Liquid-crystal displays (LCDs) are found nearly everywhere. Even if you’re unfamiliar with the technology, you’ve probably seen and used an LCD before. From computer monitors and smartphone displays to digital watches, smart appliances and more, countless display devices use LCD technology. There are several different types of LCD technologies, however, one of which is vertical alignment.
The Basics of Vertical Alignment LCD Technology
Vertical alignment is a type of LCD technology that’s characterized by vertically aligned pixels. Like all LCD technologies, it uses liquid organic material for the pixels. Whether it’s a standard high-definition (HD) or ultra-high-definition (UHD) LCD, each of the LCD’s pixels contain liquid material. Vertical alignment LCD technology simply means the liquid pixels run vertically to the glass substrate on which they are used.
How Vertical Alignment LCD Technology Works
As previously mentioned, vertical alignment LCD technology works using vertically aligned liquid pixels, which are generally made of an organic material. When the LCD is turned off, the liquid crystals are perpendicular to the glass substrate. When the LCD is turned on, the liquid crystals receive a voltage that causes them to change to a vertically oriented position. Light created by the backlighting solution can then pass through the liquid pixels, thereby producing images.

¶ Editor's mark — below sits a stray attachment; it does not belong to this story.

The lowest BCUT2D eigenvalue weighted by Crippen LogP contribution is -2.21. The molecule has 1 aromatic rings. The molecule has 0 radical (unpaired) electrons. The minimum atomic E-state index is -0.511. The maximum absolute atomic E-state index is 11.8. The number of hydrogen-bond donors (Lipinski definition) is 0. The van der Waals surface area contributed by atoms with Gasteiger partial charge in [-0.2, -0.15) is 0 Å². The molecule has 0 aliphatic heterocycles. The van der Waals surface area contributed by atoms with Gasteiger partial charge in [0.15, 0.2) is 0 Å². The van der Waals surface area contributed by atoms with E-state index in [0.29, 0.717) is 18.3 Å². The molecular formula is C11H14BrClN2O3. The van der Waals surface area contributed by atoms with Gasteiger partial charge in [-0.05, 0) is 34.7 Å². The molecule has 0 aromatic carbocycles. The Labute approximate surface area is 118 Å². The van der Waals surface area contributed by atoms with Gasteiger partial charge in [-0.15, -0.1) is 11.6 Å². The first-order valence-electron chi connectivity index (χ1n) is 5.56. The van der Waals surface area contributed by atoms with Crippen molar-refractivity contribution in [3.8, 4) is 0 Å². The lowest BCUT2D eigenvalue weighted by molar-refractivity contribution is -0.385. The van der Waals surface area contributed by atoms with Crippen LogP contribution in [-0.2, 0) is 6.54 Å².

Pros and Cons of Vertical Alignment LCD Technology
There are both pros and cons associated with vertical alignment LCD technology. For starters, it’s able to produce stronger black backgrounds than other LCD technologies. In background images where the screen is black, vertical alignment delivers a deep tone that contrasts with the surrounding color or colors.
All LCDs are capable of producing black backgrounds. However, those produced using vertical alignment LCD technology are typically stronger and darker than those producing other LCD technologies. In addition to stronger black backgrounds, vertical alignment LCD technology offers a wider viewing angle than that of other LCD technologies.
With that said, vertical alignment LCD technology suffers in terms of color transitioning. When the display changes from one color to another color, it creates a minimal form of distortion.
After reading this, you should have a better understanding of vertical alignment LCD technology. It’s a relatively new type of LCD technology that involves the use of vertically aligned pixels. The liquid pixels are perpendicular to the glass substrate by default, but when they receive a voltage, they shift their position, thus becoming vertically aligned with the glass substrate.